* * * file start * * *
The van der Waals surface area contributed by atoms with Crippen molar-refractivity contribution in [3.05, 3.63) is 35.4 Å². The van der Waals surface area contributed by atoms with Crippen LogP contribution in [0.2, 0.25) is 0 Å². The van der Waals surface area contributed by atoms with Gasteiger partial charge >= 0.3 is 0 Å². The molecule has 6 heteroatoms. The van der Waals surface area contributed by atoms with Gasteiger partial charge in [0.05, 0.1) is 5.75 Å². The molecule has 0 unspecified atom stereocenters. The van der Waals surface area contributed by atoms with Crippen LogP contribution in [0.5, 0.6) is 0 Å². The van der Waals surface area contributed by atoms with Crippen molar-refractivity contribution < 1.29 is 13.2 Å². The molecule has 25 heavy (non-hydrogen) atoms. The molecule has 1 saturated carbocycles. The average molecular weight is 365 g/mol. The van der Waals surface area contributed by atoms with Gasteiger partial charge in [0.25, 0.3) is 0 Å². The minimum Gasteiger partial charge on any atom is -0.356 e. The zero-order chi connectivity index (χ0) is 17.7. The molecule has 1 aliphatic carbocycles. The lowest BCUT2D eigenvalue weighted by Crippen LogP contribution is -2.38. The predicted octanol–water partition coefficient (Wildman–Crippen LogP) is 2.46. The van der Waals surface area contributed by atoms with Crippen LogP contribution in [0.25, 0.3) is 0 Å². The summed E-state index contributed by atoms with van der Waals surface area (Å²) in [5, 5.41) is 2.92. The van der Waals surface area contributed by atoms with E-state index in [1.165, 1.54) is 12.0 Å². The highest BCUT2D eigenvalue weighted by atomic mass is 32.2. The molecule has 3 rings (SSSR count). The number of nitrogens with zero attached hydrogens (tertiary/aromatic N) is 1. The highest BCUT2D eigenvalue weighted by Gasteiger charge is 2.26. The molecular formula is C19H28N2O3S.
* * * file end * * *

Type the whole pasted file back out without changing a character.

The van der Waals surface area contributed by atoms with Crippen molar-refractivity contribution in [3.05, 3.63) is 35.4 Å². The van der Waals surface area contributed by atoms with Crippen LogP contribution in [0.2, 0.25) is 0 Å². The van der Waals surface area contributed by atoms with Gasteiger partial charge >= 0.3 is 0 Å². The molecule has 6 heteroatoms. The van der Waals surface area contributed by atoms with Gasteiger partial charge in [0.05, 0.1) is 5.75 Å². The molecule has 0 unspecified atom stereocenters. The van der Waals surface area contributed by atoms with Crippen LogP contribution in [0.5, 0.6) is 0 Å². The van der Waals surface area contributed by atoms with Crippen molar-refractivity contribution < 1.29 is 13.2 Å². The molecule has 25 heavy (non-hydrogen) atoms. The molecule has 1 saturated carbocycles. The average molecular weight is 365 g/mol. The van der Waals surface area contributed by atoms with Gasteiger partial charge in [0.25, 0.3) is 0 Å². The minimum Gasteiger partial charge on any atom is -0.356 e. The zero-order chi connectivity index (χ0) is 17.7. The molecule has 1 aliphatic carbocycles. The lowest BCUT2D eigenvalue weighted by Crippen LogP contribution is -2.38. The predicted octanol–water partition coefficient (Wildman–Crippen LogP) is 2.46. The van der Waals surface area contributed by atoms with Crippen LogP contribution in [0.25, 0.3) is 0 Å². The summed E-state index contributed by atoms with van der Waals surface area (Å²) in [5, 5.41) is 2.92. The van der Waals surface area contributed by atoms with E-state index in [1.165, 1.54) is 12.0 Å². The highest BCUT2D eigenvalue weighted by atomic mass is 32.2. The molecule has 3 rings (SSSR count). The number of nitrogens with zero attached hydrogens (tertiary/aromatic N) is 1. The highest BCUT2D eigenvalue weighted by Gasteiger charge is 2.26. The molecular formula is C19H28N2O3S.